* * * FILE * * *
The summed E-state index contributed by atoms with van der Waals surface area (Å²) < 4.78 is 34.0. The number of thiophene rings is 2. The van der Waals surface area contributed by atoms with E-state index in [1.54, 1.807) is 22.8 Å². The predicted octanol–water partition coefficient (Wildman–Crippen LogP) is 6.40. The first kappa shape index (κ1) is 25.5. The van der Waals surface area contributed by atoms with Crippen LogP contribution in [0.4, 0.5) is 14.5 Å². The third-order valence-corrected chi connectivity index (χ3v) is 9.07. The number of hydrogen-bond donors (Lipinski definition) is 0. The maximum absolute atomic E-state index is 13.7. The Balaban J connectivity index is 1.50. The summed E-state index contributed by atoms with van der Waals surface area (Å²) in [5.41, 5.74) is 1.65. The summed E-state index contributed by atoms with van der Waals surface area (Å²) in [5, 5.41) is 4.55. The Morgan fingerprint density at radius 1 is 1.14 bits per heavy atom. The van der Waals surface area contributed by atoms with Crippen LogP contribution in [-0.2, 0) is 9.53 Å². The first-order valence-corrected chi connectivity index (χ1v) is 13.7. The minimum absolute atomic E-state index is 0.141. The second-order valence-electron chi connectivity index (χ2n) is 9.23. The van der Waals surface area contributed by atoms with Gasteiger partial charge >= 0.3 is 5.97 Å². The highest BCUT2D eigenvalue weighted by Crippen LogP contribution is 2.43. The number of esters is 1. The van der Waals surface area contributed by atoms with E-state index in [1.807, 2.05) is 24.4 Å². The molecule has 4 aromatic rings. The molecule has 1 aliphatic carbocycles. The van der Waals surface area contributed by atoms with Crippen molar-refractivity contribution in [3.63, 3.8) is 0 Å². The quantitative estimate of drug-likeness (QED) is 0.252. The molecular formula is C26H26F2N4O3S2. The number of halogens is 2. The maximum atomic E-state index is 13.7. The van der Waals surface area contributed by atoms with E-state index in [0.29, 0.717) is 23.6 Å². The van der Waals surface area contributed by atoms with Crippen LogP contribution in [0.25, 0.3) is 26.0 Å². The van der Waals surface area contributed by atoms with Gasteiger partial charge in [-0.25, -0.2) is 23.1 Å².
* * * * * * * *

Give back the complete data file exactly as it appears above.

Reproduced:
The summed E-state index contributed by atoms with van der Waals surface area (Å²) < 4.78 is 34.0. The number of thiophene rings is 2. The van der Waals surface area contributed by atoms with E-state index in [1.54, 1.807) is 22.8 Å². The predicted octanol–water partition coefficient (Wildman–Crippen LogP) is 6.40. The first kappa shape index (κ1) is 25.5. The van der Waals surface area contributed by atoms with Crippen LogP contribution in [0.4, 0.5) is 14.5 Å². The third-order valence-corrected chi connectivity index (χ3v) is 9.07. The number of hydrogen-bond donors (Lipinski definition) is 0. The maximum absolute atomic E-state index is 13.7. The Balaban J connectivity index is 1.50. The summed E-state index contributed by atoms with van der Waals surface area (Å²) in [5.41, 5.74) is 1.65. The summed E-state index contributed by atoms with van der Waals surface area (Å²) in [5, 5.41) is 4.55. The Morgan fingerprint density at radius 1 is 1.14 bits per heavy atom. The van der Waals surface area contributed by atoms with Crippen LogP contribution in [-0.2, 0) is 9.53 Å². The first-order valence-corrected chi connectivity index (χ1v) is 13.7. The minimum absolute atomic E-state index is 0.141. The second-order valence-electron chi connectivity index (χ2n) is 9.23. The van der Waals surface area contributed by atoms with Gasteiger partial charge >= 0.3 is 5.97 Å². The highest BCUT2D eigenvalue weighted by Crippen LogP contribution is 2.43. The number of esters is 1. The van der Waals surface area contributed by atoms with E-state index in [1.807, 2.05) is 24.4 Å². The molecule has 4 aromatic rings. The molecule has 1 aliphatic carbocycles. The van der Waals surface area contributed by atoms with Crippen molar-refractivity contribution in [3.63, 3.8) is 0 Å². The quantitative estimate of drug-likeness (QED) is 0.252. The molecular formula is C26H26F2N4O3S2. The number of halogens is 2. The maximum atomic E-state index is 13.7. The van der Waals surface area contributed by atoms with E-state index in [0.29, 0.717) is 23.6 Å². The van der Waals surface area contributed by atoms with Crippen LogP contribution in [0.25, 0.3) is 26.0 Å². The van der Waals surface area contributed by atoms with Gasteiger partial charge in [-0.25, -0.2) is 23.1 Å².